7 Headache Triggers And How To Deal With Them

7 Headache Triggers And How To Deal With Them

According to health experts, headaches and migraines have become two of the most common neurological conditions in the world. Even though they are common afflictions, dealing or coping with them isn’t any easier. Depending on the type of headache, it can range from mildly annoying to completely debilitating. 

When it comes to dealing with headaches, the first thing you have to identify is the trigger. The unfortunate reality is that there are so many potential causes, which means that figuring out why you have a headache may worsen your existing headache. Identifying the headache trigger does not have to be a complicated puzzle, or at least we don’t want it to be that way. For this reason, we will discuss highly common headache triggers and how to alleviate them in this article.


Stress and anxiety are among the most common headache triggers. When the body is under stress, muscles tense up and cause tension headaches. Too much stress can trigger the release of certain chemicals in the brain that can lead to migraines. Although people resort to over-the-counter headache medications, there are natural ways to deal with stress-related headaches. Ideally, find ways to reduce stress for example, practicing relaxation techniques like deep breathing, meditation, or yoga. Consider finding an activity that you enjoy, like hiking, painting, or playing music. All of these things can help you unwind and reduce stress levels.

Lack of Sleep

Sleep deprived? Well, that is a common trigger for headaches, especially migraines. When you don’t get enough sleep, the chemicals in the brain can be out of balance, making you more susceptible to headache pain. If you experience headaches on a regular basis, try to establish a consistent sleep routine. That means that you aim to go to bed and wake up at the same time every day. Ideally, you avoid caffeine, alcohol, and screens before bed, and you keep your bedroom comfortable and cool. Studies show that a sleep environment that is about 68º F is ideal for sleeping.


People love to imbibe the social lubricant, more commonly known as alcohol. Drinking too much alcohol is not only a great way to dehydrate the body and harm the liver, but it can also trigger headaches. Alcohol can dehydrate the body, and dehydration leads to headache pain. Additionally, drinking alcohol can lead to changes in blood flow and blood sugar levels in the brain, both of which can cause headaches. If you’re prone to headaches, try your best to avoid alcohol altogether. If you do choose to imbibe, do so in moderation and try to drink at least one cup of water between alcoholic beverages.


As the saying goes, “You are what you eat.” What you put in your body can either benefit your health or detract from it. Certain foods can help remedy headaches and nausea, while others can trigger those symptoms. Foods like cheese, chocolate, and processed meats contain harmful substances that can trigger migraines in certain people. If you skip meals or are new to intermittent fasting, you may experience headaches as well. In order to prevent food-related headache pain, try to eat a balanced diet that includes plenty of fresh fruits and vegetables, complex carbohydrates, whole grains, protein, and healthy fats. Additionally, try your best to eat regular, balanced meals throughout the day, and avoid skipping meals if possible.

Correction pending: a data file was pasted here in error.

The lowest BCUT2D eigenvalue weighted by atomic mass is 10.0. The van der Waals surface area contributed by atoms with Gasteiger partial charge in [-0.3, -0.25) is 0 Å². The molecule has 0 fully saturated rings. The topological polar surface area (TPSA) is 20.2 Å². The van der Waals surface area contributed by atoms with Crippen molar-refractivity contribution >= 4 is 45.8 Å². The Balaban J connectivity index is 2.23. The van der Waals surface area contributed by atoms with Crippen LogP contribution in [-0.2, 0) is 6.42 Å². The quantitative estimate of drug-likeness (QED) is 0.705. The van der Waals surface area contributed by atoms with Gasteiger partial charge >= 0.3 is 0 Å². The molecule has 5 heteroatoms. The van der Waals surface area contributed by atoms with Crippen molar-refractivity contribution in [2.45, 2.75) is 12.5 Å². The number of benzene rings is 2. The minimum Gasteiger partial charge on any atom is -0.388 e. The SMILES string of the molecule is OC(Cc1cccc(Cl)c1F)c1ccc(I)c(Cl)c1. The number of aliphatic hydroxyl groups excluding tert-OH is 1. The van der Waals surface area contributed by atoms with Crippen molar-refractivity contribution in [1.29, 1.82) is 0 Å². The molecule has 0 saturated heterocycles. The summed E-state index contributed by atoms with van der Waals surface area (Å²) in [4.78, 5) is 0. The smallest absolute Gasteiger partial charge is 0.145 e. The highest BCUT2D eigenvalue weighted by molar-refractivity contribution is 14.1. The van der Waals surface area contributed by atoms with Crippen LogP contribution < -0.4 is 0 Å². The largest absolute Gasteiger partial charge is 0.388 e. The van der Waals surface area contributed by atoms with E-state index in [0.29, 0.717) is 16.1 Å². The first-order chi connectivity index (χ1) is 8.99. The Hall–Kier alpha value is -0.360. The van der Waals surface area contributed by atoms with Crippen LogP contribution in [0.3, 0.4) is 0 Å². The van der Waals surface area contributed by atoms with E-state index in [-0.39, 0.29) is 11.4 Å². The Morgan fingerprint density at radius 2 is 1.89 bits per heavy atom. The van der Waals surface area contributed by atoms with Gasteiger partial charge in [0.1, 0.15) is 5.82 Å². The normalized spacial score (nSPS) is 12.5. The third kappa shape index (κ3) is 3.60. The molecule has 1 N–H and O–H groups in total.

Hormonal imbalances or changes can cause headaches, particularly in women. Studies show that fluctuations in estrogen levels can trigger migraines in some women, most notably during menstruation or menopause. If you are a woman and want to reduce the risk of hormone-related headaches, you may want to consider hormone therapy or other treatments that work to regulate hormone levels. Some women also experience headache relief by avoiding certain foods or engaging in relaxation techniques. 

Environmental Triggers

Bright lights, strong smells, loud noises, and other environmental triggers can cause headaches. People who are sensitive to such environmental triggers may want to take precautions and avoid them whenever possible. If you are sensitive to bright lights, consider installing a dimmer switch or lower-wattage bulbs in your home to reduce brightness levels. Steer clear of household air fresheners, strong-scented candles, perfumes, or cigarette smoke. Lastly, wear noise-canceling headphones or earplugs if you are in a setting with loud noises.


As mentioned earlier in this article, dehydration can commonly cause headaches, especially tension headaches. When the body is dehydrated, the brain can contract and trigger headache pain. In order to prevent dehydration-related headaches, drink at least eight to 12 eight-ounce glasses of water every day. A better measurement for hydration is to drink half your bodyweight in ounces of water every day. If you weigh 150 pounds and divide that by two to get 75, you should drink 75 ounces of water per day. You can also eat water-rich foods like fruits and vegetables to boost hydration levels.

There are many different headache triggers and each person’s triggers may be different. When you can identify your own triggers and find ways to remedy, manage, or avoid them, you can reduce the frequency and severity of your headaches. If you tend to experience headaches on a regular basis, consider speaking with your healthcare provider to rule out any underlying medical conditions.

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